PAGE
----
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Ramadan fast facts as Muslims worldwide begin holy month

Published: Updated:

The Islamic holy fasting month of Ramadan began on Saturday for Muslims around the world.

Here are a few fast facts on the month:

• During the month of Ramadan, Muslims refrain from eating, drinking, smoking, or having sex from sunrise to sunset during the month. They also try to avoid evil thoughts and deeds.

• Fasting is compulsory for every able-bodied Muslim who is not elderly, sick, pregnant or travelling.

A Mesaharaty, or dawn awakener, strikes his drum to wake observant Muslims for their overnight 'sahur', last meal, before the day's fast during Ramadan in Sidon's Old City in south Lebanon just before dawn July 12, 2013. (Reuters)
A Mesaharaty, or dawn awakener, strikes his drum to wake observant Muslims for their overnight 'sahur', last meal, before the day's fast during Ramadan in Sidon's Old City in south Lebanon just before dawn July 12, 2013. (Reuters)

• More than 1.5 billion Muslims around the world will mark the month. Ramadan is sacred to Muslims because tradition says the Quran was revealed to the Prophet Mohammed during that month.

• It is followed by the Eid al-Fitr festival.

• Fasters are encouraged to maintain two meals during Ramadan: Sohour and Iftar. While Iftar, the breaking-fast meal at sunset, is considered very important, Sohour is even more so.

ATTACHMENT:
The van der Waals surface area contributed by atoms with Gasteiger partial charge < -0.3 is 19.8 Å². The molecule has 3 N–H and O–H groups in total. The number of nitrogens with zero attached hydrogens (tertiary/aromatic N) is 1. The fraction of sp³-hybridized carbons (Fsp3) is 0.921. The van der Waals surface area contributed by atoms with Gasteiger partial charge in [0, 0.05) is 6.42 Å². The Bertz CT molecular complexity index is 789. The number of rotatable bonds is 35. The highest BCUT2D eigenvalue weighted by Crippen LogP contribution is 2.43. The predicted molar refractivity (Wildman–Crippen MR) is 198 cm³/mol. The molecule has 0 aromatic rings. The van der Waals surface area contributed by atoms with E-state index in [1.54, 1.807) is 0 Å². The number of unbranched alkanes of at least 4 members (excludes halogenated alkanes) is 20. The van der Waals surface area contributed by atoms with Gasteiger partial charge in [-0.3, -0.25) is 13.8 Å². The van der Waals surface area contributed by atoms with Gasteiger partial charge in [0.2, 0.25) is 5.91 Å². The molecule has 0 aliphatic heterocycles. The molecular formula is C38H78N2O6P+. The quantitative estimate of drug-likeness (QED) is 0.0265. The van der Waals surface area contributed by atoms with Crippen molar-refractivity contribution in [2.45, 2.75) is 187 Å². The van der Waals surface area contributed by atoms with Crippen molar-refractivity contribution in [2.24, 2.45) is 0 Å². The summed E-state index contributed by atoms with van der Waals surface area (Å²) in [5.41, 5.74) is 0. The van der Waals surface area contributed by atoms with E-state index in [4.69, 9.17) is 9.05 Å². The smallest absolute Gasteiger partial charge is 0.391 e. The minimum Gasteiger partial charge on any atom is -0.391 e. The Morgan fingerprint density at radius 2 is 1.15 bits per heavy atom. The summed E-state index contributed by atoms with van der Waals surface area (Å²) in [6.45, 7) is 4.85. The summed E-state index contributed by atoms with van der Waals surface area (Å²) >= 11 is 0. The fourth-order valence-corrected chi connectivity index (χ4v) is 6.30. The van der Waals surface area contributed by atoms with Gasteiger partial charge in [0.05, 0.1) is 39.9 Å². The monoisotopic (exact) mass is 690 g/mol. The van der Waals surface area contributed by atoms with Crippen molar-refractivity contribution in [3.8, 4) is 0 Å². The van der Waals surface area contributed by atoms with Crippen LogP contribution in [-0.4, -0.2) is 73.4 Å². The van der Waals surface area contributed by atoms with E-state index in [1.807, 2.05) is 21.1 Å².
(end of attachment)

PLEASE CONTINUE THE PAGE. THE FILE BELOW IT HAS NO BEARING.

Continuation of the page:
• It is consumed before dawn, and seen as vital to keeping the body strong throughout the fasting hours.

Malaysian muslim family breaking their fast on the first day of the holy Islamic month of Ramadan in Kuala Lumpur, Malaysia, on Thursday, June 18, 2015. AP
Malaysian muslim family breaking their fast on the first day of the holy Islamic month of Ramadan in Kuala Lumpur, Malaysia, on Thursday, June 18, 2015. AP

• In addition to perceived health benefits, the fast is meant to humble oneself, provide spirituality, exercise self-discipline and avoid bad behavior.

• It serves as a reminder of the suffering of the needy, and a chance for Muslims to become more pious.

Worshippers break the fast at the Prophet Mohammed Mosque in Medina during Ramadan on June 10, 2016. (AFP)
Worshippers break the fast at the Prophet Mohammed Mosque in Medina during Ramadan on June 10, 2016. (AFP)

• Nightly prayers, or Taraweeh, are unique to Ramadan, performed after the five daily prayers. Reciting the Quran is another common ritual during Ramadan, when Muslims believe God revealed His book to Prophet Mohammed.

• Umrah, the smaller pilgrimage to Islam’s holiest city Makkah, is encouraged during Ramadan.

Palestinian people take part in a prayer called Tarawih, on the eve of the holy fasting month of Ramadan in Gaza City, on June 17, 2015. AP
Palestinian people take part in a prayer called Tarawih, on the eve of the holy fasting month of Ramadan in Gaza City, on June 17, 2015. AP